Intel Core i7 is a line of Intel CPUs which span eight generations of Intel chipsets. They feature either four or six cores, with stock frequencies between 2.6 and 3.7 GHz. The first i7 processors were released in November 2008.Variations of the i7 processor are manufactured for a variety of personal computing devices. Some high-performance i7 processors for desktop computers, such as the i7-8700K, are unlocked for over clocking. High-efficiency i7 processors (which conserve energy as much as possible, at the expense of some performance) are manufactured for desktop computers, laptops, and mobile devices. The i7 processor is marketed primarily to gaming enthusiasts, and digital artists such as filmmakers and animators. Intel presented its new Core i7 Quad Core processors for high-end notebooks. The three introduced CPUs should replace the mobile Quad Core processors and therefore only suited for big laptops. Technically, they are relatively low clocked desktop Core i7 CPUs with a higher built-in over-clock option. The mobile Core i7 is based on the recently introduced 45nm Desktop i5/i7 (Lynnfield) processors and is therewith the first native Quad Core CPU for notebooks (as the Core 2 Quad CPUs consist of two Core 2 Duo CPUs on one chip).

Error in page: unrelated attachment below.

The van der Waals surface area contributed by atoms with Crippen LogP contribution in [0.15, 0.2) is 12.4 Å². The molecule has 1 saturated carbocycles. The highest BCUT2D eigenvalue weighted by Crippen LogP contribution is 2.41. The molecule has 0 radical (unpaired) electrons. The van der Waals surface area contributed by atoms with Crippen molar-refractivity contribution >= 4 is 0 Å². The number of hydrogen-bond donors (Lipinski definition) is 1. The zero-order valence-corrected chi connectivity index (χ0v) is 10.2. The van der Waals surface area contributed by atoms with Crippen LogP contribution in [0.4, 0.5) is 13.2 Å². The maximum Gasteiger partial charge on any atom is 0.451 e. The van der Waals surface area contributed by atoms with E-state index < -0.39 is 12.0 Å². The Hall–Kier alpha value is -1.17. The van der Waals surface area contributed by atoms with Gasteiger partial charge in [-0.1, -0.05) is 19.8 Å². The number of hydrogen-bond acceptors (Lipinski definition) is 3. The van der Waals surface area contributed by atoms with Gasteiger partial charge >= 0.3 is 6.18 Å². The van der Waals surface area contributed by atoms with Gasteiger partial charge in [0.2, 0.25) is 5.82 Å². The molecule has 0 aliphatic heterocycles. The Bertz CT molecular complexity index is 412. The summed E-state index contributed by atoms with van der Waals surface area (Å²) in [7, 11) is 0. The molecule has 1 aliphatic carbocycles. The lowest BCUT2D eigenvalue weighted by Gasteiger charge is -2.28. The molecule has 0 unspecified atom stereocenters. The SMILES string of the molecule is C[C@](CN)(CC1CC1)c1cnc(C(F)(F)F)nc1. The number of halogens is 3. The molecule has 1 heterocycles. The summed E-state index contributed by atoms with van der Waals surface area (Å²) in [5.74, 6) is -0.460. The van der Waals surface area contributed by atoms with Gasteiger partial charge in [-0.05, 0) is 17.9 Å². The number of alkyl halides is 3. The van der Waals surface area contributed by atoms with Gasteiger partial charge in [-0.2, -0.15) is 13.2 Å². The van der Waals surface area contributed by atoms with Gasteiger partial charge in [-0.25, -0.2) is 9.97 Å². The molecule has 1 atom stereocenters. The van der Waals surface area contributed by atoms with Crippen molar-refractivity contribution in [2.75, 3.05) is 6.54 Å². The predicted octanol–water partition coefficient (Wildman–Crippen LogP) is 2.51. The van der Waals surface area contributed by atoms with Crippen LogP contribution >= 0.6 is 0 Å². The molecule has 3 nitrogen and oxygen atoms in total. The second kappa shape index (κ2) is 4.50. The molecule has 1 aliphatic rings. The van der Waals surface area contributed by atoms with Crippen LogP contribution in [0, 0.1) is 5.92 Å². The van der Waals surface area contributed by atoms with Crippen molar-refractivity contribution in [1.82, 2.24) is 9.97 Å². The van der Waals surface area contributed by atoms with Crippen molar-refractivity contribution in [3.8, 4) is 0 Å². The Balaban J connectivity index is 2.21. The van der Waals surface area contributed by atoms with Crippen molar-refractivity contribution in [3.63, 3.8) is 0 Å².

The biggest innovation is the integrated memory controller for DDR3 memory modules. Due to the direct connection the memory performance should be clearly better compared to the old Core 2 Duo / Core 2 Quad CPUs. According to Intel the performance of the memory bandwidth is more than doubled in ISOFT Sandra 2009. Another advantage of its architecture is the option to separately and dynamically switch single parts of the processor (cores, cache, I/O, memory system) on or off. Compared to the usual processor states this allows to save even more energy on low load (no leak currents in switched off parts).
I7 CPUs use relative low base clock rates (1.6-2.0 GHz), the Turbo Boost technology already introduced in the latest Core 2 Duos becomes more important. Depending on load and temperature single cores of the CPU can be clearly over clocked. E.g., if only one core is used to capacity (and the cooling system is sufficiently sized) the Core i7-820QM can be over clocked from 1.73 GHz to 3.06 GHz. Due to this automated over clocking the low clocked i7 can especially score points in old applications (e.g., older games) which only use one core. This way it can even outperform fast Core 2 Duo processors in these applications.